- The Washington Times - Sunday, August 3, 2008

Coast Guard cites tug in oil spill

NEW ORLEANS | The pilot of a massive tanker involved in a collision on the Mississippi River repeatedly warned a tug boat pushing a barge to get out of the way, but no one on the smaller boat responded, according to radio transmissions released Saturday by the Coast Guard.

The July 23 wreck caused thousands of gallons of fuel to spill and shut down part of the nation’s busiest inland waterway for several days. The newly released audio recordings and radar from that day show the tug boat, Mel Oliver, crossing the river in front of the tanker, Tintamara.

“Mel Oliver - come in, [captain] - you’re crossing the bottom of a ship coming at you,” a Coast Guard traffic controller says.

As the pilot of the tanker becomes increasingly distressed, he calls out to the captain of the Mel Oliver again and again. “This ain’t good, man,” says the pilot, who was not identified.

Also Saturday, the Coast Guard released the results of its preliminary investigation. The Coast Guard found that the person operating the Mel Oliver boat had an apprentice mate’s license, but no one on the vessel was properly documented to guide it.

The Coast Guard said the captain of the tug was not aboard at the time of the collision.

4 hurt as driver plows into parade

SHEBOYGAN, Wis. | A suspected drunken driver led deputies on an 80-mph chase Saturday before barging through a parade route and injuring four people, authorities said.

The injured included two women, a 6-year-old boy and a police officer. Parade bystanders were holding the 24-year-old driver on the ground when deputies arrived, said Sheboygan County Sheriff’s Capt. David Adams.

Deputies received a call Saturday morning reporting an erratic driver on Interstate 43, Capt. Adams said.

The man’s car hit a police captain in the leg before jumping a curb and careering into the route of a parade that was part of an annual bratwurst celebration.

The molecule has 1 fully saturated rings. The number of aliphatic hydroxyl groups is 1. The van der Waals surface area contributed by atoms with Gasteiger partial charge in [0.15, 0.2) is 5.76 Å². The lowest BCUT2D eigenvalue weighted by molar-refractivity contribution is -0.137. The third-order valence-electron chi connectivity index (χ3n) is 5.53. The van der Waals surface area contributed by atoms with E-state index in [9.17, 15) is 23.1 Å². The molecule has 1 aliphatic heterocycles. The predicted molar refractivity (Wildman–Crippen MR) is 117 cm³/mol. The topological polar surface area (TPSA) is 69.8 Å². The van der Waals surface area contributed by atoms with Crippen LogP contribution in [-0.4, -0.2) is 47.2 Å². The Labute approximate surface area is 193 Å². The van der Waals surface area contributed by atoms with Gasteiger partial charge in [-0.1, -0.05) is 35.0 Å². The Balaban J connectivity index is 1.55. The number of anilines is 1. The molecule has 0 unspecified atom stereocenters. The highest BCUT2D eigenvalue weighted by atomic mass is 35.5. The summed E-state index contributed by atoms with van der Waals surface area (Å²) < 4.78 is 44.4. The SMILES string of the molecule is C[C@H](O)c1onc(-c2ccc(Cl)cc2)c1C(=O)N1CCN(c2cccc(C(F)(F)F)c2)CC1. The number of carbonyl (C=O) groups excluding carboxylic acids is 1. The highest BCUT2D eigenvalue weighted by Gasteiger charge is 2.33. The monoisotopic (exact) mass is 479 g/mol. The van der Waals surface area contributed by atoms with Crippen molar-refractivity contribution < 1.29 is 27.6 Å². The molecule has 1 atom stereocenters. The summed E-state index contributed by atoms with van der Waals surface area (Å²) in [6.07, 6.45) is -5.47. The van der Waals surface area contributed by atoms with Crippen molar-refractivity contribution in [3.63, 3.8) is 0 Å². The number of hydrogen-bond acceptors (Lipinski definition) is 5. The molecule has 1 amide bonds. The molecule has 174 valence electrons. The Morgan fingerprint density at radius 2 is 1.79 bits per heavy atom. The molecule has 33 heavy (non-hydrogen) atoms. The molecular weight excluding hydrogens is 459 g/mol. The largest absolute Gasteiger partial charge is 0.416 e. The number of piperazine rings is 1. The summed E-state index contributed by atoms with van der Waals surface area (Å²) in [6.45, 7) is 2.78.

None of the four injured persons was seriously hurt. The suspect had not been charged.

Missile accident turns few heads

BISMARCK, N.D. | There’s plenty to talk at the weekly women’s coffee klatch in the small town of Parshall, and no one bothered to mention the unarmed booster rocket for an intercontinental ballistic missile lying in a ditch where an Air Force truck overturned.

“We talked about the oil boom, weddings - everything under the sun,” Arlene Zacher said Saturday. “But nobody ever mentioned that missile. I guess that shows that people aren’t worried about it. I’m certainly not.”

The Air Force said a truck carrying the booster for a Minuteman III overturned Thursday a few miles east of Parshall in northwest North Dakota, but there was no danger to the public. The truck and booster rocket, which is 66 feet long and weighs 75,000 pounds, were still sitting along the road Saturday, under armed guard.

Maj. Laurie A. Arellano, an Air Force spokeswoman, said the wreck would stay there for a least a few more days.

“It has to be 100 percent stable for movement. It’s not a quick process,” she said.

Shooting suspect also cited in rape

MILWAUKEE | A woman said a man suspected of opening fire on a group of young adults, killing three, had raped her the night before in the same northern Wisconsin woods where the victims were slain.

The woman said she told her parents about the assault, and they reported it to authorities. She said officers came to her home late Thursday, mentioned the shootings that occurred earlier that day along a riverbank in the town of Niagara - near the same spot where she said she had been sexually assaulted - and asked her to describe her attacker.

Scott J. Johnson, whom the woman described as a casual friend, was arrested Friday after he emerged from the woods following an all-night manhunt. He is expected to appear in court Monday or Tuesday, Marinette County Chief Deputy Jerry Sauve said Saturday.

Authorities did not return calls seeking comment on whether the reported rape was related to the shootings.

Island loses trash-can mail

SUTTON ISLAND, Maine | The Postal Service has ended a long tradition in which mail delivered to Maine’s small offshore Sutton Island by a private ferry service was left in a specially marked trash can on the island’s dock.

Postal Service higher-ups got wind of the practice that served residents of about 25 seasonal homes on Sutton Island. They decided it had to be halted because it provides no security for the mail.

Summer resident Shea Howell says residents will now have to make a two-mile ocean journey to the post office in Northeast Harbor. She says it will now take three hours to get her mail.

Sutton Island is one of five islands that make up the town of Cranberry Isles.

From wire dispatches and staff reports

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